For large populations across the western U.S., water supply prediction relies centrally on
knowledge of spring snow conditions, where anomalous snowpack can provide critical early
warning of drought. Yet, a warmer future portends for reduced snowpacks, presenting a major
challenge to the current paradigm of snow-based forecasting. The water management landscape
across the west is variable, with some smaller systems relying exclusively on snow information
to make local statistical forecasts, while others use operational forecast information from more
sophisticated statistical or dynamic forecasts that also leverage snow information.
Therefore, a comprehensive evaluation of the expected changes for snow-based prediction
techniques under historical and future climate conditions is essential. To overcome potential
shortcomings from current methods, there is a need for evaluation of possible alternatives to
snow-based predictions to better inform management and planning for key parts of the western
U.S., like the Intermountain West (IMW) and Pacific Northwest (PNW) Drought Early Warning
System (DEWS) regions.
We propose to develop and evaluate new techniques for drought prediction that will suit the
needs of western U.S. water management entities, considering regional characteristics and shifts
to a warmer, less snow-dominated future climate. The proposed analysis includes four elements:
1) An assessment of how changes in snowpack will impact drought predictability under future
climate. We focus on analyzing operational-type statistical forecasts, as well as conducting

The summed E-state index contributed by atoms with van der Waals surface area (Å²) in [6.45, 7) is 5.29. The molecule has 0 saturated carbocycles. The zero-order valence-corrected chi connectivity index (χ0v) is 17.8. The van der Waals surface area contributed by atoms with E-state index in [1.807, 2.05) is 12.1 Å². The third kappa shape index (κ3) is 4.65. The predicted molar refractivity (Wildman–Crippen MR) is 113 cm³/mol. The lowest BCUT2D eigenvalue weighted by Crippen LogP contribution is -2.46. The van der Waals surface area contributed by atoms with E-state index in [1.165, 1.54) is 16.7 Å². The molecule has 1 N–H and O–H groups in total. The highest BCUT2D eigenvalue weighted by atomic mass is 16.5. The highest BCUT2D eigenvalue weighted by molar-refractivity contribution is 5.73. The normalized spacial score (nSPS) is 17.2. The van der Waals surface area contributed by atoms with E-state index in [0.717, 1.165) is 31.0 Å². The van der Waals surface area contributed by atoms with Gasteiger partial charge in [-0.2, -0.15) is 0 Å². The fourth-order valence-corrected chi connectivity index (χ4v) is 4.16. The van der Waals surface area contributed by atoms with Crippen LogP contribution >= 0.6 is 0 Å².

new simulations with the state-of-the-art National Water Model (NWM), a possible
companion or successor model to the current River Forecast Center prediction models.
2) An evaluation into whether drought predictive skill can be recovered by including additional
non-snow predictors (e.g. soil moisture, geophysical, and extreme indicator data, etc.) with a
pipeline of machine learning algorithms informed by rigorous feature selection and tested
across alternative predictive model structures.
3) Obtaining direct input from water entities, via an online survey and in-person workshop, to
ensure that our experiments include current techniques and are relevant to decision makers.
Support letters have been received from regional DEWS partners (Colorado Climate Center
in the IMW and CIG in the PNW), and with other partners that work closely on issues of
water supply, the Colorado Basin RFC, the Western Utilities Climate Alliance (WUCA), and
Seattle Public Utilities to provide input on regionally dependent characteristics.
4) An integration of Elements 1-3 to identify the best drought indicators for each region,
considering current and future conditions, and constraints for adaptation by decision makers.
We address MAPP Priority Area C by evaluating drought predictability using current operational
techniques in the western U.S., focusing on the intervening process of snowpack evolution and
precursor mechanisms. We also address Priority Area B by using machine learning to develop
new/improved methods for drought early warning, applying probabilistic ensemble techniques
for two DEWS regional pilots, where a workshop will focus on pathways for future adoption.
Award Announcement: https://cires.colorado.edu/news/team-innovate-new-ways-predict-drought
Climate Risk Area: Water Resources